Studio: Gravitas Ventures
Director: Greg Olliver
Writer: Marc Landau
Producer: Julie Buck, Marc Landau, Greg Olliver, Karim Raoul
Stars: Marta Milans, Kara Jackson, Bruno Gunn, Tyler Hollinger, Luis Harris, Sal Rendino, David Conley, Amy Landon
A young immigrant struggling to earn money for her sick son comes to wonder if ghostly visions in the restaurant where she works may be affecting her mind.
“Devoured” filmed in 2011, played sporadic theatrical screenings after a German premiere in 2012, saw its European DVD release in 2013, and finally landed stateside via VOD during the latter half of 2014. When an independent horror film leaves a three-year-long trail of piecemeal exhibition, it is often an indicator of quality so low that no distributor is willing to afford it a timely worldwide commitment. Yet in this instance, it is more likely a case of “Devoured” being so challenging to categorize with traditional expectations that marketing managers were probably stumped over how to sell it to a broad audience.
It’s not that “Devoured” is difficult to “get,” or that it is so far outside the norm as to completely defy description. But it does bear a tonal quality that makes accurately articulating its strange ability to hold intrigue, despite a deliberately slow tempo, a task easier said than done.
Lourdes is an El Salvadorian transplant doing thankless labor in a New York restaurant so that she can send money back home for her sick son Oliver’s operation. An average day for Lourdes includes a shower, a subway ride, a stop at the mailbox, and a host of trivial activities certain to try the patience of those in a hurry to see if this goes someplace, and where that might be exactly.
The restaurant manager throws daggers of disdain with her eyes while the head chef’s lustful leers are accompanied by shameless hands. It remains unclear if Lourdes has actually committed some transgression to earn their enmity. What is clear is that Lourdes is alone even when among others, and this isolated world mentally torments her in multiple ways.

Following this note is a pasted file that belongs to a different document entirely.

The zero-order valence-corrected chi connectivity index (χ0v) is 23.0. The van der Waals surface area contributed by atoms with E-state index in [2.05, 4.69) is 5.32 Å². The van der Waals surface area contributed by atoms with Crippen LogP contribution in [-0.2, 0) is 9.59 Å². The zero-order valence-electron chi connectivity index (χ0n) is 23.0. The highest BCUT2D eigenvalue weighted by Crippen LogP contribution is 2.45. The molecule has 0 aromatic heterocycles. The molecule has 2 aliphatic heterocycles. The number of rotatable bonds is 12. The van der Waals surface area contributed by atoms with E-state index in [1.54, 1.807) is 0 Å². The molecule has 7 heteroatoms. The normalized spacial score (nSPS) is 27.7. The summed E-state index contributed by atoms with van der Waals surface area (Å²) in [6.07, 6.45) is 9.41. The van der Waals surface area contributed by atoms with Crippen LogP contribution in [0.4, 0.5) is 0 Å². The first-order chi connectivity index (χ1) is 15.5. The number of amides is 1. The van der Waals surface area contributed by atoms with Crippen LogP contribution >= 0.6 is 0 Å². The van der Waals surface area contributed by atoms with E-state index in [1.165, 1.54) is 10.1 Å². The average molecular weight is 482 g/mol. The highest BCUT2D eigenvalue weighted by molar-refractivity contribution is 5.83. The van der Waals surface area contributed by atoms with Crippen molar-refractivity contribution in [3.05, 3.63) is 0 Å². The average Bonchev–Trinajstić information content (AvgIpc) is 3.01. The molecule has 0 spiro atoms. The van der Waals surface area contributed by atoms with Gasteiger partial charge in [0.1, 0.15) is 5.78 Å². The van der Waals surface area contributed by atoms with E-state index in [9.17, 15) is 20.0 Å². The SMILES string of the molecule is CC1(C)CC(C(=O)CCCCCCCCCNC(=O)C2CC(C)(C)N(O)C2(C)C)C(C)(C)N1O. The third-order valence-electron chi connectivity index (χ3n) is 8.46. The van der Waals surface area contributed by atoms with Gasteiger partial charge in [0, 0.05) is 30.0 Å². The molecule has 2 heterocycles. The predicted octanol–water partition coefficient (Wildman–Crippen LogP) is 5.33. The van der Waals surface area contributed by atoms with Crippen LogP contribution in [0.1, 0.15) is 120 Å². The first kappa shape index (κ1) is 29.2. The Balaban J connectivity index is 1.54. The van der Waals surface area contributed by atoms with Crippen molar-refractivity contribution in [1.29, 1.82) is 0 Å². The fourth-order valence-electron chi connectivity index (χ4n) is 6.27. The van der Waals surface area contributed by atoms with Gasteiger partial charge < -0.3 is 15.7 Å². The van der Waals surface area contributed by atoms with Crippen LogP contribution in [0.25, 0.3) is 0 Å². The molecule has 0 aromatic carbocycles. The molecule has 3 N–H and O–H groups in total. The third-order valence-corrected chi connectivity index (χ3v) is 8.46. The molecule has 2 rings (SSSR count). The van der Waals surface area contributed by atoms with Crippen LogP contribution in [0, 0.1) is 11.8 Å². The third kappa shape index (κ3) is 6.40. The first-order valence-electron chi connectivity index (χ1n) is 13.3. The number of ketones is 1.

Lourdes has waking nightmares of chalk-faced ghosts shambling in the shadows. She compensates by escaping into fantasies of time spent with her son in less gloomy surroundings. She falls under such a spell, as does the viewer, that borders delineating dream, imagination, memory, and reality crack as each scene melts into a cold portrait of Lourdes’ troubled psyche.
How literal are the black-eyed phantoms that only Lourdes can see? What is Oliver’s unspecified illness and how might it play into the manifestations of her mind? The uphill climb through Lourdes’ mostly mundane life crests in a “Usual Suspects”-style climax revealing how every sequence before that point does not tell the full story. This turn of events has become a prime topic of discussion regarding “Devoured,” although to misappropriate Ralph Waldo Emerson, the quiet artistry of the film makes its meaning more about the journey than the destination.
The deeper appeal of “Devoured” is its cinematic illustration of an expatriate mother struggling for normalcy in a passively hostile environment. As a mostly one-woman show, Marta Milans is outstanding as Lourdes, with a blank slate beauty that can take on shades of determination, heartbreak, anger, or frustration as called upon by her character. She is the magnetic linchpin in how writer/director Greg Olliver maintains the movie’s mesmerizing atmosphere even when wading deep in montages of vegetable chopping and ambling down hallways.
Any remark about the film’s ability to hypnotize would be remiss with mentioning the soundtrack, credited as original music by Carly Paradis and music provided by Sencit Music. The piano-centric themes beautifully complement Lyle Vincent’s cinematography and without a score this strong, “Devoured” would no doubt have a more challenging time conveying its mood. The music suggests darkness without being melancholy, mystery without being over-orchestrated, and tension without being loud. It is not quite horror, not quite drama, and not quite thriller, but somewhere touching all three, which is precisely the same indeterminate space occupied by the movie itself.
Up for argument is whether or not “Devoured” really needs all of the real estate it occupies. In truth, it is a lead up and a payoff that would have dealt a fiercer blow as a half-hour “Twilight Zone” episode, or maybe a one-hour “Outer Limits.” It doesn’t exactly drag, but 90 minutes strung along at a steadily subdued hum wanes interest enough that its impact is softened. For some, it taxes focus enough to warrant tuning out completely. Though anyone game for a paced exploration of how the overlooked and the marginalized deal with their demons will find “Devoured” to be thoughtfully haunting.
Review Score: 70